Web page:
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This is an unabashed adulatory (and long-winded, too) posting regarding the
keyboard I've been using since June. If you aren't interested, you probably
want to stretch that little finger a long ways and exercise that
un-ergonomically sound "delete" key.
To backtrack a tad: I have carpal tunnel syndrome and have had a carpal
tunnel release done on both hands. Plus the ever-lovely ever-present
tendonitis from above the elbows to the fingertips. I've tried a horde of
anti-inflammatories (from aspirin to hard core prescription). There is an
extended family of wrist braces, splints, and miscellaneous supports in my
desk drawers. I've used a sliding wrist support "trolley" and jointed elbow
supports. My keyboards have all lived on an adjustable platform. I have an
With all this, the thing that has helped the most is a new keyboard. I've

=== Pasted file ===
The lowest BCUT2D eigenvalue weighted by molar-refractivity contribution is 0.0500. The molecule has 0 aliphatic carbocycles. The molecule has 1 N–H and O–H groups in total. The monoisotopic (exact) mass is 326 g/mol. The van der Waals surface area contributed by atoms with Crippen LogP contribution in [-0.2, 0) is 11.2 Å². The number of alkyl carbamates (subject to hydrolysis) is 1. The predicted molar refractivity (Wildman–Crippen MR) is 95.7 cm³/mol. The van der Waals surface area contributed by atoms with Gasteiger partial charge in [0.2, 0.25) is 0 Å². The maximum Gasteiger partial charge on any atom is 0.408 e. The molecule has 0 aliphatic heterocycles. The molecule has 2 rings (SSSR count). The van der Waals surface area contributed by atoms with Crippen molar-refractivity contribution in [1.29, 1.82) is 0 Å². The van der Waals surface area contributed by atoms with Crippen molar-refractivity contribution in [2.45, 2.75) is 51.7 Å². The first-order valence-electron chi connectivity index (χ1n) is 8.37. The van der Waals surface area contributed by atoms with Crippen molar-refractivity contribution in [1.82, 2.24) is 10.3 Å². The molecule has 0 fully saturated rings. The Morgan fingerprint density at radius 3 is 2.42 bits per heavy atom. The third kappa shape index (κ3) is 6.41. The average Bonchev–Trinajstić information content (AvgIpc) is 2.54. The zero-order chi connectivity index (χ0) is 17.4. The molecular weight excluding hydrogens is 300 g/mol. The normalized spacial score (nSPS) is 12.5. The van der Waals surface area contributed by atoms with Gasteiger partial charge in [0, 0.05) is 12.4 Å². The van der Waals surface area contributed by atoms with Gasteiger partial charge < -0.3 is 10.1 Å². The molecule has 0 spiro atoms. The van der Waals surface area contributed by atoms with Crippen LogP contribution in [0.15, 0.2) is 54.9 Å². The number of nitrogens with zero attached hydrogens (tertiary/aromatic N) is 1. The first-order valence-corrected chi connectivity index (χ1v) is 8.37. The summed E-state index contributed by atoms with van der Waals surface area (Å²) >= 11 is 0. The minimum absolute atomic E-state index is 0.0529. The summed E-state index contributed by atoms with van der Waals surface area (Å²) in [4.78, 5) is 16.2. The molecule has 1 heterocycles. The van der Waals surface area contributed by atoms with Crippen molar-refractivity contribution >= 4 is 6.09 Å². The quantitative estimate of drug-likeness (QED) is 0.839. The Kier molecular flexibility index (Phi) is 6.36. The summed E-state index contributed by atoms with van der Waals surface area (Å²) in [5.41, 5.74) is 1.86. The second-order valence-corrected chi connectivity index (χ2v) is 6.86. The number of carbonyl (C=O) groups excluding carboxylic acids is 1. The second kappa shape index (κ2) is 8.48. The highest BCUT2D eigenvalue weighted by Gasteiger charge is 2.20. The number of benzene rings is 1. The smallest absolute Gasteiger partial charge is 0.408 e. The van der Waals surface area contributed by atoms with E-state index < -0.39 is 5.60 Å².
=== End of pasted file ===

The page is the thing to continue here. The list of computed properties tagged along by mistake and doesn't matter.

tried others, which for a variety of reasons did not work.
The keyboard is made by Kinesis Corporation in Washington. #001#The keys,
which are in a modified QWERTY layout, have been divided in half, moved
outwards and set into concave wells. The result is that the keys are directly
underneath your fingers and in front of your shoulders. They are slightly
smaller and closer together than a traditional board and are placed in a
straight line, which reduced the amount of sideways travel and reaching that
is typically required. Keys that are used often (Ctrl, Alt, Command, Option,
Enter, Backspace, Delete, Home, End, Page Up, and Page Down) have been moved
to the inside, so that they are under the thumbs (the strongest fingers, as
opposed to the pinky, the weakest finger). There is a slight bend in the
board and the wells, which helps to relieve ulnar rotation.
It took me about a day to adjust to the "weirdness" of the keyboard. I love
this keyboard--I can type again without being in pain--and just thought I
ought to let others know of its existence.
If anyone is interested in information about this keyboard, let me know and
I'll send you the address.